US stocks down on profit-taking

An all-time record US trade deficit and a surprising drop in consumer confidence sparked profit-taking on Wall Street today, sending stocks lower despite the week’s bullish economic news from the Federal Reserve.

An all-time record US trade deficit and a surprising drop in consumer confidence sparked profit-taking on Wall Street today, sending stocks lower despite the week’s bullish economic news from the Federal Reserve.

The selloff was prompted by an unexpected 10-point dive in the University of Michigan’s mid-February consumer sentiment index. Economists had forecast a slight rise.

And before the session began, the Commerce Department reported a 17.1% increase in the trade deficit to 489.4 billion for 2003, far outstripping the previous record of 418 billion set in 2002.

While some investors found the latest data confusing given Fed chairman Alan Greenspan’s optimistic assessment of the economy, the falling prices were also due to the normal spate of investors cashing in profits before the long holiday weekend.

“The consumer confidence and the trade figure was not good news,” said Peter Cardillo, senior vice president and chief market analyst for SW Bach & Co. “But this doesn’t necessarily reverse the bullish sentiment in the market.”

The Dow Jones industrial average dropped 66.22, or 0.6%, to 10,627.85, but finished the week 0.3% higher thanks to Wednesday’s 123-point gain. It was the Dow’s second straight winning week.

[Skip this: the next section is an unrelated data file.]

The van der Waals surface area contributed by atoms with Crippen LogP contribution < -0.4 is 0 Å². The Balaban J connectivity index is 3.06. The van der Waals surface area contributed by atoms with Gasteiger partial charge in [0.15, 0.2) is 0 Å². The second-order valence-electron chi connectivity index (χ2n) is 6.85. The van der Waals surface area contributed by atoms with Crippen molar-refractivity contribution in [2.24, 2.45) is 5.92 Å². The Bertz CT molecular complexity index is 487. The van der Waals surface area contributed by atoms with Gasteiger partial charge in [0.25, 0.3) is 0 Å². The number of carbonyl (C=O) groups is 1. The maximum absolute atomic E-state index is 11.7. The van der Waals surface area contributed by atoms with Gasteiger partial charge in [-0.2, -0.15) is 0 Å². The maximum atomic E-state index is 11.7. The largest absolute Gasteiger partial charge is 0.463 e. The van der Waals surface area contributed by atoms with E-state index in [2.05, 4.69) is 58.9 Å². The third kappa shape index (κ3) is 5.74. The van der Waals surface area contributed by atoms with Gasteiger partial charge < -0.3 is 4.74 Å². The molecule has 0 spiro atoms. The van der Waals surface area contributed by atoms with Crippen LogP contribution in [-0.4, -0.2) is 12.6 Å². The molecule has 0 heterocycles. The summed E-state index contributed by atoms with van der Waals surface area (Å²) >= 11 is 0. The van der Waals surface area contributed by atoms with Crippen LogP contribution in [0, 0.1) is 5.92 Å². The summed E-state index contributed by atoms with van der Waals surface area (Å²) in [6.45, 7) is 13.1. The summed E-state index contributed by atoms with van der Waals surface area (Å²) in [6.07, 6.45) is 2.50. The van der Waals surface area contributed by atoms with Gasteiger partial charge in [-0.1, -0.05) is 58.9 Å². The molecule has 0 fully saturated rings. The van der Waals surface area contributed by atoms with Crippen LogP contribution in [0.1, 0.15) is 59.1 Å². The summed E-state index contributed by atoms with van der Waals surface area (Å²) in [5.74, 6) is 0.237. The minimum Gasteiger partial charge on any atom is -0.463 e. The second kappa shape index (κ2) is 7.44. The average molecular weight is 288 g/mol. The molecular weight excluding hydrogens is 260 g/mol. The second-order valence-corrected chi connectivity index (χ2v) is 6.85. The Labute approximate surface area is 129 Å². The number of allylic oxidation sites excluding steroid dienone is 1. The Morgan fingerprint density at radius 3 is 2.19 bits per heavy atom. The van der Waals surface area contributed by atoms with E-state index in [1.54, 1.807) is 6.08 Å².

Broader stock indicators also fell for the day. The Standard & Poor’s 500 index was down 6.30, or 0.6%, at 1,145.81, but managed a second straight weekly advance, rising 0.3%. The Nasdaq composite index fell 20.05, or 1%, to 2,053.56, falling 0.5% for its fourth straight down week.

Despite the trade deficit figure, which was far worse than Wall Street expected, there was good news in the Commerce Department report. US exports totalled 1 trillion, the best showing since 2000 and a 4.6% increase from 2002. That, combined with a generally good week of economic news, shored up prices.

Comcast Corp’s proposed 54 billion hostile takeover of The Walt Disney Co continued to intrigue investors as Disney promised to give the bid full due diligence. Comcast slipped 16 cents to 29.90, while Disney fell 1.08 to 26.92 after two days of strong gains. Microsoft, down 36 cents at 26.59, and Time Warner, down 19 cents at 17.24, have been mentioned as possible white knights for Disney.

Pharmaceutical company Cephalon’s earnings fell sharply from the same quarter last year, when it benefited from a large tax gain. Earnings were in line with analysts’ expectations, and Cephalon shot up 1.84 to 57.20.

Technology stocks were mixed on a pair of bellwether earnings reports. Dell jumped 98 cents to 34.55 after posting earnings that beat estimates by a penny per share and gave a stronger outlook on corporate technology spending. Video microchip maker nVidia fell 22 cents to 23.30 after it beat Wall Street expectations by 3 cents per share.

Declining issues outnumbered advancers by a 2-to-1 ratio on the New York Stock Exchange, where volume came to 1.31 billion shares, compared with 1.46 billion on Thursday.

The Russell 2000 index of smaller companies was down 7.61, or 1.3%, at 585.14.

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